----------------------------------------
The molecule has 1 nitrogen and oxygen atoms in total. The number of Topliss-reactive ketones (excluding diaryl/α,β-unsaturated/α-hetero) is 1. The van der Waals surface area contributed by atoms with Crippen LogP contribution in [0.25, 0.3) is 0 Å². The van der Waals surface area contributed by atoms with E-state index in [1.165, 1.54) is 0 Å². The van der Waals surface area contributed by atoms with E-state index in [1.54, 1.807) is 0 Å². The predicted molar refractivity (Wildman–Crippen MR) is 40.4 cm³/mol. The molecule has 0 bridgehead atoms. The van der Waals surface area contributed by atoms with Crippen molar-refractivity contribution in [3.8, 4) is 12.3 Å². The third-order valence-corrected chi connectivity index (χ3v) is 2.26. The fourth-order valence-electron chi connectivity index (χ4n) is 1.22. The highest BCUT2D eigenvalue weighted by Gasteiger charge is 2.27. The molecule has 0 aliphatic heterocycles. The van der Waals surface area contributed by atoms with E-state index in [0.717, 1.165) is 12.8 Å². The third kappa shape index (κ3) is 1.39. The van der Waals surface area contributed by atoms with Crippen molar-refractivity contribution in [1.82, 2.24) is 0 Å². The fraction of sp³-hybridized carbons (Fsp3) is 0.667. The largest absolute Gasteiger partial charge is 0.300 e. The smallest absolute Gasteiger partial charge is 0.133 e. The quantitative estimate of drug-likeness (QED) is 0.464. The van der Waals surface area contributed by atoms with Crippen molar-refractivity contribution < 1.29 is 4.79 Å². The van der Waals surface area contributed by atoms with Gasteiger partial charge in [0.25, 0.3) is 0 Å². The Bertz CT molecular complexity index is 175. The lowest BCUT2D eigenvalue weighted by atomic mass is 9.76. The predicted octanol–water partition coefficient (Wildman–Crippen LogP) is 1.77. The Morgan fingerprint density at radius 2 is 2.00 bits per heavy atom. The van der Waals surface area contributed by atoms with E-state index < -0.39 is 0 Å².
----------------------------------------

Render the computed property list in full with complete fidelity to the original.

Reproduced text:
The molecule has 1 nitrogen and oxygen atoms in total. The number of Topliss-reactive ketones (excluding diaryl/α,β-unsaturated/α-hetero) is 1. The van der Waals surface area contributed by atoms with Crippen LogP contribution in [0.25, 0.3) is 0 Å². The van der Waals surface area contributed by atoms with E-state index in [1.165, 1.54) is 0 Å². The van der Waals surface area contributed by atoms with E-state index in [1.54, 1.807) is 0 Å². The predicted molar refractivity (Wildman–Crippen MR) is 40.4 cm³/mol. The molecule has 0 bridgehead atoms. The van der Waals surface area contributed by atoms with Crippen molar-refractivity contribution in [3.8, 4) is 12.3 Å². The third-order valence-corrected chi connectivity index (χ3v) is 2.26. The fourth-order valence-electron chi connectivity index (χ4n) is 1.22. The highest BCUT2D eigenvalue weighted by Gasteiger charge is 2.27. The molecule has 0 aliphatic heterocycles. The van der Waals surface area contributed by atoms with E-state index in [0.717, 1.165) is 12.8 Å². The third kappa shape index (κ3) is 1.39. The van der Waals surface area contributed by atoms with Crippen molar-refractivity contribution in [1.82, 2.24) is 0 Å². The fraction of sp³-hybridized carbons (Fsp3) is 0.667. The largest absolute Gasteiger partial charge is 0.300 e. The smallest absolute Gasteiger partial charge is 0.133 e. The quantitative estimate of drug-likeness (QED) is 0.464. The van der Waals surface area contributed by atoms with Crippen molar-refractivity contribution < 1.29 is 4.79 Å². The van der Waals surface area contributed by atoms with Gasteiger partial charge in [0.25, 0.3) is 0 Å². The Bertz CT molecular complexity index is 175. The lowest BCUT2D eigenvalue weighted by atomic mass is 9.76. The predicted octanol–water partition coefficient (Wildman–Crippen LogP) is 1.77. The Morgan fingerprint density at radius 2 is 2.00 bits per heavy atom. The van der Waals surface area contributed by atoms with E-state index < -0.39 is 0 Å².